“The mind can go either direction under stress—toward positive or toward negative, on or off. Think of it as a spectrum whose extremes are unconsciousness at the negative end and hyperconsciousness at the positive end. The way the mind will lean under stress is strongly influenced by training.” – Frank Herbert
The human body is a miraculous machine designed to allow us to thrive and survive. We have abilities above and beyond other animals on the planet that allow us to not only be prepared for the next challenge, but to anticipate multiple challenges, threats, and potentialities that could cause us harm. We thrive in environments where we can meet threats to our immediate survival and those of our loved ones. Our bodies have the capacity to generate incredible strength, speed, and physical prowess in order to protect us from danger. Our nervous system is designed to harness these attributes in a matter of moments. Our autonomic nervous system controls our body’s breathing, heartbeat, and digestive processes in order to allow us to function at an optimal level for survival. There has never been machine more efficient, adaptable, or intelligent than the human body.
In the modern era, our nervous systems may be too good for our own benefit. The autonomic nervous system consists of two synchronistic parts, the sympathetic nervous system and the parasympathetic nervous system. The sympathetic nervous system, the “fight or flight” part of our being, reacts to danger and threats, often rather quickly bringing up our heart rate, lung capacity, physical strength, and aggression. Our bodies were designed to respond almost instantly in the face of danger, something that served man well during much of human history. This evolutionary holdover is the reason that modern man suffers from anger outbursts, road rage, and other seemingly inexplicable acts of sudden violence. In the 21st century, a hair trigger sympathetic nervous system can get one killed, arrested, or jailed for a long time.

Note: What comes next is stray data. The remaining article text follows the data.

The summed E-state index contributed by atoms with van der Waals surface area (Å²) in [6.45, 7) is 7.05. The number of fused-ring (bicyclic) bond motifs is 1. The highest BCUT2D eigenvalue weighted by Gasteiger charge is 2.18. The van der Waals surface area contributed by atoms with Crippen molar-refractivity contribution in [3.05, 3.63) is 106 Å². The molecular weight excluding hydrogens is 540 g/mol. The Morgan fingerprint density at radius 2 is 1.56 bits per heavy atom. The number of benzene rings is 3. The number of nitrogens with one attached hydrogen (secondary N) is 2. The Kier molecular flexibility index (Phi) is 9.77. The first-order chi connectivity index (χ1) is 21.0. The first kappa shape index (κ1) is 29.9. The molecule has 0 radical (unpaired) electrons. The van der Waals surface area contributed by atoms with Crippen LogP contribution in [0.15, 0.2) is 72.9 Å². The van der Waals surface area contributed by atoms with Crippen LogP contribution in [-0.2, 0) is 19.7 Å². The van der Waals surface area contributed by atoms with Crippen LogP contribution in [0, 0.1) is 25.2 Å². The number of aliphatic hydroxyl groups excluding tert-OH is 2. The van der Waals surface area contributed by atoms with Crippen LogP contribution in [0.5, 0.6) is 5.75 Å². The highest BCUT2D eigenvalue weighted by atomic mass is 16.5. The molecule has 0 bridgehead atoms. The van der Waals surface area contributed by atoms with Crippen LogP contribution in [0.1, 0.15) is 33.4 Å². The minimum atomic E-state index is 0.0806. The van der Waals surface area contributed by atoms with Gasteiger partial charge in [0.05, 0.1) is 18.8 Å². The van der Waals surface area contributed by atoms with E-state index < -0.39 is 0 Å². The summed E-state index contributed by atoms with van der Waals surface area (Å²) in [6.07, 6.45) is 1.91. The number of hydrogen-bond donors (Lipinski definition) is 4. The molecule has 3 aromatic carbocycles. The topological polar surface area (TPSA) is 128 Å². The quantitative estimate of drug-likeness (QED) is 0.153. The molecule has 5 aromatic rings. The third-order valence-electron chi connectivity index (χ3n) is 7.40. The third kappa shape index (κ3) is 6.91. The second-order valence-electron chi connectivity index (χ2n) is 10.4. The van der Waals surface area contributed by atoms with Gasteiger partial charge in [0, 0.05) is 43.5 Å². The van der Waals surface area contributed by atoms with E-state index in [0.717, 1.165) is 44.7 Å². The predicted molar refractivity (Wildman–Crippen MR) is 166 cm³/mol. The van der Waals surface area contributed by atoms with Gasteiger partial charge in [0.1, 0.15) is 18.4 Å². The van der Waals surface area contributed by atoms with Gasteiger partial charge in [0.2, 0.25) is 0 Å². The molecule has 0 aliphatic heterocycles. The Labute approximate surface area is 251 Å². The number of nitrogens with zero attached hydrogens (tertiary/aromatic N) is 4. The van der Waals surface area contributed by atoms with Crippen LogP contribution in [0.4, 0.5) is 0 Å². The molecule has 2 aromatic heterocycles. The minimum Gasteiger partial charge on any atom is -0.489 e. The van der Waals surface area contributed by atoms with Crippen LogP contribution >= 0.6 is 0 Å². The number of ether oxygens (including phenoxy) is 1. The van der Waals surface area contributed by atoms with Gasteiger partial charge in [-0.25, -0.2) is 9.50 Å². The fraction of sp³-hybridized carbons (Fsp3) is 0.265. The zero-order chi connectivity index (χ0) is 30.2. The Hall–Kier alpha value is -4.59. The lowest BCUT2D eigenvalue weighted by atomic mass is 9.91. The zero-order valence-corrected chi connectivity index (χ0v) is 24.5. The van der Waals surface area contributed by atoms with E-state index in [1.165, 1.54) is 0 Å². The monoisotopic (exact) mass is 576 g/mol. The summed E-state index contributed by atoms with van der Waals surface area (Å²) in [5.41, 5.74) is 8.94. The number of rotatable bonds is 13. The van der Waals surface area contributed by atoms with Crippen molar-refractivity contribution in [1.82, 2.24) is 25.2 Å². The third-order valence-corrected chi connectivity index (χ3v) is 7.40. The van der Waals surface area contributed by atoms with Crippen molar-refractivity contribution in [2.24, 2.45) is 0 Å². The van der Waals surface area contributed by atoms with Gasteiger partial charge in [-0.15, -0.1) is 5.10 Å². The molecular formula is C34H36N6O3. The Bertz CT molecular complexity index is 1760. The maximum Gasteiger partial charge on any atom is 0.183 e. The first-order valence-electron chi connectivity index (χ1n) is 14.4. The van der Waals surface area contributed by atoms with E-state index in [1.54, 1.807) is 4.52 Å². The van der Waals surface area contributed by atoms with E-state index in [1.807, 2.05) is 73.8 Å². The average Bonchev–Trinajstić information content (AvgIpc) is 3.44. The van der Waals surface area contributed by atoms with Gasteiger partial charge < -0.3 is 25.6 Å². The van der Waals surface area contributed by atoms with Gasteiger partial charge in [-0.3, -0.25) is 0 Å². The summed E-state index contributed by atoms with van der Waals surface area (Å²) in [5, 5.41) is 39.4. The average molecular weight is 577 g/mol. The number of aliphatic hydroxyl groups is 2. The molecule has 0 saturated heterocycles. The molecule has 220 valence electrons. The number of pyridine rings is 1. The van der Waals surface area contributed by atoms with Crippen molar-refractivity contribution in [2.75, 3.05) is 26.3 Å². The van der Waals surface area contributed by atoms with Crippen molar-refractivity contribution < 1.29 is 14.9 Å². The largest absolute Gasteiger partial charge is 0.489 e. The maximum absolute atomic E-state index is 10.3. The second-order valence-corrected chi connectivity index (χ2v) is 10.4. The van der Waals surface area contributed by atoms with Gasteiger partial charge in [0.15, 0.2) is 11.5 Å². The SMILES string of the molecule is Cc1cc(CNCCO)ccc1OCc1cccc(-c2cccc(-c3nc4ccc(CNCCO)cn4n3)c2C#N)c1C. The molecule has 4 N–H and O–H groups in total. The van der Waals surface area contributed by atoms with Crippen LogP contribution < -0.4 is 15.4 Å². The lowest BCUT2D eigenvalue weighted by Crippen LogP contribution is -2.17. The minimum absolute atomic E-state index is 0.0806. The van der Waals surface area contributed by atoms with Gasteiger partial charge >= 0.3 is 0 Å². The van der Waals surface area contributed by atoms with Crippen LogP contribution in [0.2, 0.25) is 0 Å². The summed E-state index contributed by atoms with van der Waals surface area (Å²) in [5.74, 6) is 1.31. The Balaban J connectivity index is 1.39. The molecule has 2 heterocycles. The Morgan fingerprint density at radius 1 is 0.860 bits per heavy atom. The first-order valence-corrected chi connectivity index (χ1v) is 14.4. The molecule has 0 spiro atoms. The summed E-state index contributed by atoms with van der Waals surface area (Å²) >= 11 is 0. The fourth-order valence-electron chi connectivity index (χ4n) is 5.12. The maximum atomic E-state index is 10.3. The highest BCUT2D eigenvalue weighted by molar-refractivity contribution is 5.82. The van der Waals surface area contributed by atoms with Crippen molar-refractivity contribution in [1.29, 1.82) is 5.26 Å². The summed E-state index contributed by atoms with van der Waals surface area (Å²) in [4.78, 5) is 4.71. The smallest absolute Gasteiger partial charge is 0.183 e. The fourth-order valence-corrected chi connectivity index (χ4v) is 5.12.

In the absence of threats to our safety, the human mind will seek out perceived, possible, and potential threats and enter into an adrenalized state of readiness. Our sympathetic nervous system will do this without our directing it consciously. When there are no actual threats to be found, many people will seek out perceived threats by looking at what horrible, horrific, and life-threatening things are happening to other people and we inadvertently start preparing in a “what if” manner in the event that they would ever happen to us personally. People find themselves taking on a lot of anxiety and stress that’s not ours by surfing the Internet, watching television, and reading about life-threatening events happening to other people. Unfortunately, the media thrives on this and sells products through commercials attached to the stories that humans can’t get enough of, can’t take our eyes off of, and sometimes can’t stop thinking about. Our nervous systems literally become “sympathetic” to the life-threatening dangers that are happening to other people, not ourselves or our loved ones, but people who are thousands of miles away and sometimes even fictional characters.
The emotional and physical consequences of a sympathetic nervous system that has no direction to place the stress is potentially life-threatening. Stress related illnesses make up over 70% of the reasons that an adult in the United States will visit their primary care physician. Modern life does not afford us the opportunity to channel this stress into meaningful activity and this undiverted stress can lead to problems such as weight gain, hypertension, heart disease, metabolic syndrome, poor sleep, depression, anxiety, and almost any other malady that you can imagine. In addition to physical and emotional issues, it can cause problems in interpersonal relationships as well. Here’s a little experiment that will prove the point. 2016 is a presidential election year in the United States. Bring up presidential politics at the next social gathering that you go to and watch what happens. See what I mean?